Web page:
What am I doing wrong???

So many good people I know have said that lately.

Hey, I’ve been tempted to ask it myself from time to time.

It can be so tempting to think that, in despair, when things are going “wrong” in our lives, and when blessings seem so far off. Looking around at the happenings in our world right now, so many good people are suffering, and I am sure this question has come to many of them, just as it has to me from time to time.

Christ’s disciples asked Him the same thing. At one time, Christ passed by a man who was blind from birth. And His disciples asked Him, basically, “Who sinned? This man, or his parents?” In other words, “What did he do wrong, that God punished him?”

I love Christ’s answer:

Neither hath this man sinned, nor his parents: but that the works of God should be made manifest in him.

That the works of God should be made manifest in him. The blindness wasn’t a punishment. Think of how long that man must have been blind, and waiting, hoping for relief. He wasn’t being punished. His blindness was an opportunity for God’s works to be shown through him.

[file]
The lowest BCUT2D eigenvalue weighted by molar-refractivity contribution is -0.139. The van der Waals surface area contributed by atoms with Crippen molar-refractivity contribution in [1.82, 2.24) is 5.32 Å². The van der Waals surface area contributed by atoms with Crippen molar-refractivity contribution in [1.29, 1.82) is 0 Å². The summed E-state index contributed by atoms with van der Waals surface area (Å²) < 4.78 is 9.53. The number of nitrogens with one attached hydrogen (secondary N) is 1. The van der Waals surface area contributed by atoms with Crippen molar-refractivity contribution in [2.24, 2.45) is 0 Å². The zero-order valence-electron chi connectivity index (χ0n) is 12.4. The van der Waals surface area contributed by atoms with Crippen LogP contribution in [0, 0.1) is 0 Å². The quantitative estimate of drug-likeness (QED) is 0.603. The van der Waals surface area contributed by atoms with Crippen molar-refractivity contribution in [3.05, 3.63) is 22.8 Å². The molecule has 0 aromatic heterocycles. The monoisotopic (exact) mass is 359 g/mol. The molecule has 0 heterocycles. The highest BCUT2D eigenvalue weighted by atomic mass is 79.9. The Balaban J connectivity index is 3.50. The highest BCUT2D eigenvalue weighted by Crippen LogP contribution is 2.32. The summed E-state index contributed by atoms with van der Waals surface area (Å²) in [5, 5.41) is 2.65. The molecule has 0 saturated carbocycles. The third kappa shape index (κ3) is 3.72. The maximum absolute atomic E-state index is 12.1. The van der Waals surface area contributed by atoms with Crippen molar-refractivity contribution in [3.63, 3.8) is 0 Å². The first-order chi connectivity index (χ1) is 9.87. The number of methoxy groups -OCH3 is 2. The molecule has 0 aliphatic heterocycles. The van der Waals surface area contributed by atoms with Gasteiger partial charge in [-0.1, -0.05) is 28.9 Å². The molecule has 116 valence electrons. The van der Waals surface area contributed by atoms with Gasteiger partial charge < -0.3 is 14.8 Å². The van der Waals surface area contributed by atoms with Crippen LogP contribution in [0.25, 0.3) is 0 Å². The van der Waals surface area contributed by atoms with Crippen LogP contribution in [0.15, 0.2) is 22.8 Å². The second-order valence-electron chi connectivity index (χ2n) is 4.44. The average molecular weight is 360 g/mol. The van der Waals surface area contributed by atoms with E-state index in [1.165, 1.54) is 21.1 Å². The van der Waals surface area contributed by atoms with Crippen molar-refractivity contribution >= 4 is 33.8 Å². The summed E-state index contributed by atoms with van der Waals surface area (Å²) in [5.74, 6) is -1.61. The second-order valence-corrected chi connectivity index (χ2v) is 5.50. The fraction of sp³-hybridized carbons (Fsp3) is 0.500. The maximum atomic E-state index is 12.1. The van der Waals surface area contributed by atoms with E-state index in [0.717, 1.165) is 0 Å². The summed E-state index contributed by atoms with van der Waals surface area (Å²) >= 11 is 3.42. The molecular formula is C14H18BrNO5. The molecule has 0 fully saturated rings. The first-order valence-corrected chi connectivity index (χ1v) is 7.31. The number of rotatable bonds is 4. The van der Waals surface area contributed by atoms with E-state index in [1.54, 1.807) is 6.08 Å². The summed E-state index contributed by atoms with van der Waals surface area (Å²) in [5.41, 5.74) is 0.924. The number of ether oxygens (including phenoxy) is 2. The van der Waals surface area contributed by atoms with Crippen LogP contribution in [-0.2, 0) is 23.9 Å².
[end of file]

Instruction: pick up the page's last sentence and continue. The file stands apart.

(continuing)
The man was healed, and there is much more to the story, but Christ’s answer has stayed with me today. Who knows how many people came to know and love Christ, because they saw that the blind man’s eyes had been opened? If he had not suffered in blindness, those people may not have learned of Christ. Even more importantly, the blind man himself may never have been able to have the joy of coming unto the Savior.

The trials in our lives are not punishments to us. They are gifts to us, opportunities to see the works of God in our own lives. If not for my own trials, I know that I never could have come to understand the profound love that Christ has for me. I would not trade my own proverbial “years of blindness” for anything.

picture: “Reflections of Christ: Healing”

Just an afterthought, or really, another thought, about this same story.

The blind man, after being healed, was severely persecuted by the Pharisees, because he dared to admit that Christ was of God. (Nothing seemed to anger the Pharisees more than Christ having the audacity to heal on the Sabbath day.) The poor man was left alone, because even his parents were afraid of the Pharisees. After being derided by the Pharisees for standing up boldly for Christ, he was cast out of the synagogue, which I have to imagine was a really big thing back then.

But he wasn’t left on his own. Christ, after hearing that the man had been cast out, went back and found the man and comforted him. He taught the man, who immediately followed the Savior.

Christ’s kindness never ceases to amaze me. He is so very kind.

We’re never alone, either. Not while we’re going through our trials, and not after.

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